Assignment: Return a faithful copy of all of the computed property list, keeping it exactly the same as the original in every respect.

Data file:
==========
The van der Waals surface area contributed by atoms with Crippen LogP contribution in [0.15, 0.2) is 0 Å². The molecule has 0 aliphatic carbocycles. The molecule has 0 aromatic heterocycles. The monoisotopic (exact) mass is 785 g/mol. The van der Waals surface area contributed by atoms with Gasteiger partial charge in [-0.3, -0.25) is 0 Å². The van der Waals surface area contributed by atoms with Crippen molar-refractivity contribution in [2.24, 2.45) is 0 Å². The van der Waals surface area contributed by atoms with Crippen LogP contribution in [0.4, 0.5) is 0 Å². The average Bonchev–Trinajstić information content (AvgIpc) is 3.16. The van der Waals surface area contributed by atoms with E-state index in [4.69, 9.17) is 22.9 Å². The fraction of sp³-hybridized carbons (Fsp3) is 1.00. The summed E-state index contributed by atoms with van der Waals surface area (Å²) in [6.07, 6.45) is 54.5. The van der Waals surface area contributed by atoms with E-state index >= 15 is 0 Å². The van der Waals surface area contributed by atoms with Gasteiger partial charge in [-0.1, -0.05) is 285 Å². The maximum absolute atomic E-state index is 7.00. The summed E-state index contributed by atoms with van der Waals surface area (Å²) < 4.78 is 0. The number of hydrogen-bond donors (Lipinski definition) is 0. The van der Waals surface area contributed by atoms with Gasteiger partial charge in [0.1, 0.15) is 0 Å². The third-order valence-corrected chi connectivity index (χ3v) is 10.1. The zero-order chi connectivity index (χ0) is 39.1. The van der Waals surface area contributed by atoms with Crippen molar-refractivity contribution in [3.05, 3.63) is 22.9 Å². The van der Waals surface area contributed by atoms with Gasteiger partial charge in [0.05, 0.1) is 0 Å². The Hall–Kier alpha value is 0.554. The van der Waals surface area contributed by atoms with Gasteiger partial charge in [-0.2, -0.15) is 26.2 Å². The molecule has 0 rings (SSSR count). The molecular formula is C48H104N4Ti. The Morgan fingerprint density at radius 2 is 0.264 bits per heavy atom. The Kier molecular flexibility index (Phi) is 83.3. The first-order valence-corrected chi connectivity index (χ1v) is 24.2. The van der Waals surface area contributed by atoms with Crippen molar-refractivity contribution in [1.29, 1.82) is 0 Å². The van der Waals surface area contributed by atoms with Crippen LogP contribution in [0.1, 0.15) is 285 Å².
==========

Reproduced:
The van der Waals surface area contributed by atoms with Crippen LogP contribution in [0.15, 0.2) is 0 Å². The molecule has 0 aliphatic carbocycles. The molecule has 0 aromatic heterocycles. The monoisotopic (exact) mass is 785 g/mol. The van der Waals surface area contributed by atoms with Gasteiger partial charge in [-0.3, -0.25) is 0 Å². The van der Waals surface area contributed by atoms with Crippen molar-refractivity contribution in [2.24, 2.45) is 0 Å². The van der Waals surface area contributed by atoms with Crippen LogP contribution in [0.4, 0.5) is 0 Å². The average Bonchev–Trinajstić information content (AvgIpc) is 3.16. The van der Waals surface area contributed by atoms with E-state index in [4.69, 9.17) is 22.9 Å². The fraction of sp³-hybridized carbons (Fsp3) is 1.00. The summed E-state index contributed by atoms with van der Waals surface area (Å²) in [6.07, 6.45) is 54.5. The van der Waals surface area contributed by atoms with E-state index >= 15 is 0 Å². The van der Waals surface area contributed by atoms with Gasteiger partial charge in [-0.1, -0.05) is 285 Å². The maximum absolute atomic E-state index is 7.00. The summed E-state index contributed by atoms with van der Waals surface area (Å²) < 4.78 is 0. The number of hydrogen-bond donors (Lipinski definition) is 0. The van der Waals surface area contributed by atoms with Gasteiger partial charge in [0.1, 0.15) is 0 Å². The third-order valence-corrected chi connectivity index (χ3v) is 10.1. The zero-order chi connectivity index (χ0) is 39.1. The van der Waals surface area contributed by atoms with Crippen molar-refractivity contribution in [3.05, 3.63) is 22.9 Å². The van der Waals surface area contributed by atoms with Gasteiger partial charge in [0.05, 0.1) is 0 Å². The Hall–Kier alpha value is 0.554. The van der Waals surface area contributed by atoms with Gasteiger partial charge in [-0.2, -0.15) is 26.2 Å². The molecule has 0 rings (SSSR count). The molecular formula is C48H104N4Ti. The Morgan fingerprint density at radius 2 is 0.264 bits per heavy atom. The Kier molecular flexibility index (Phi) is 83.3. The first-order valence-corrected chi connectivity index (χ1v) is 24.2. The van der Waals surface area contributed by atoms with Crippen molar-refractivity contribution in [1.29, 1.82) is 0 Å². The van der Waals surface area contributed by atoms with Crippen LogP contribution in [0.1, 0.15) is 285 Å².